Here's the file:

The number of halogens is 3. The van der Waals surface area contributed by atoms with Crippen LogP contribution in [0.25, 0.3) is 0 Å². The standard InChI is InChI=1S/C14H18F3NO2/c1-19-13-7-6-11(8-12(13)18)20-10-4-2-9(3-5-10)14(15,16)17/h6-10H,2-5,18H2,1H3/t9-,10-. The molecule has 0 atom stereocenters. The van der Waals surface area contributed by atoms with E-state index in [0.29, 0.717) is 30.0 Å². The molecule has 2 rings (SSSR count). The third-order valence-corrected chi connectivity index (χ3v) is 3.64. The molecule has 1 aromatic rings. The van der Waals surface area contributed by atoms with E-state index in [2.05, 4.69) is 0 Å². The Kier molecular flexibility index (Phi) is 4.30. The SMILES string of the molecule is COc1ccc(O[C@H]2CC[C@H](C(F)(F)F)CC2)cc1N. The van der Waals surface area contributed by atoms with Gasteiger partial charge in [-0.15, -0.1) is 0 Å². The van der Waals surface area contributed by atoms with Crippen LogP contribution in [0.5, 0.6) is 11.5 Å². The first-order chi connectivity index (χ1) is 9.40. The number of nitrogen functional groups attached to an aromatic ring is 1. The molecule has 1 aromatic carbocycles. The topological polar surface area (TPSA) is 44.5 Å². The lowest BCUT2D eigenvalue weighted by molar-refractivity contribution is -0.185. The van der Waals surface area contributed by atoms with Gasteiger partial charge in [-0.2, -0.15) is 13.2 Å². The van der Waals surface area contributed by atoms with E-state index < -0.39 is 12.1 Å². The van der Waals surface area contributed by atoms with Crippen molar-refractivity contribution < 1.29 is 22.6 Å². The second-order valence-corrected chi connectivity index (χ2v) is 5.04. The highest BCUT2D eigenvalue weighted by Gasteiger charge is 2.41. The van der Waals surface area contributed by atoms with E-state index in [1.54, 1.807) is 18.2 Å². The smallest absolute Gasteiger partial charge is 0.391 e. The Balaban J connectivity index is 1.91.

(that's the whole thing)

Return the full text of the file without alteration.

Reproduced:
The number of halogens is 3. The van der Waals surface area contributed by atoms with Crippen LogP contribution in [0.25, 0.3) is 0 Å². The standard InChI is InChI=1S/C14H18F3NO2/c1-19-13-7-6-11(8-12(13)18)20-10-4-2-9(3-5-10)14(15,16)17/h6-10H,2-5,18H2,1H3/t9-,10-. The molecule has 0 atom stereocenters. The van der Waals surface area contributed by atoms with E-state index in [0.29, 0.717) is 30.0 Å². The molecule has 2 rings (SSSR count). The third-order valence-corrected chi connectivity index (χ3v) is 3.64. The molecule has 1 aromatic rings. The van der Waals surface area contributed by atoms with E-state index in [2.05, 4.69) is 0 Å². The Kier molecular flexibility index (Phi) is 4.30. The SMILES string of the molecule is COc1ccc(O[C@H]2CC[C@H](C(F)(F)F)CC2)cc1N. The van der Waals surface area contributed by atoms with Gasteiger partial charge in [-0.15, -0.1) is 0 Å². The van der Waals surface area contributed by atoms with Crippen LogP contribution in [0.5, 0.6) is 11.5 Å². The first-order chi connectivity index (χ1) is 9.40. The number of nitrogen functional groups attached to an aromatic ring is 1. The molecule has 1 aromatic carbocycles. The topological polar surface area (TPSA) is 44.5 Å². The lowest BCUT2D eigenvalue weighted by molar-refractivity contribution is -0.185. The van der Waals surface area contributed by atoms with Gasteiger partial charge in [-0.2, -0.15) is 13.2 Å². The van der Waals surface area contributed by atoms with E-state index < -0.39 is 12.1 Å². The van der Waals surface area contributed by atoms with Crippen molar-refractivity contribution < 1.29 is 22.6 Å². The second-order valence-corrected chi connectivity index (χ2v) is 5.04. The highest BCUT2D eigenvalue weighted by Gasteiger charge is 2.41. The van der Waals surface area contributed by atoms with E-state index in [1.54, 1.807) is 18.2 Å². The smallest absolute Gasteiger partial charge is 0.391 e. The Balaban J connectivity index is 1.91.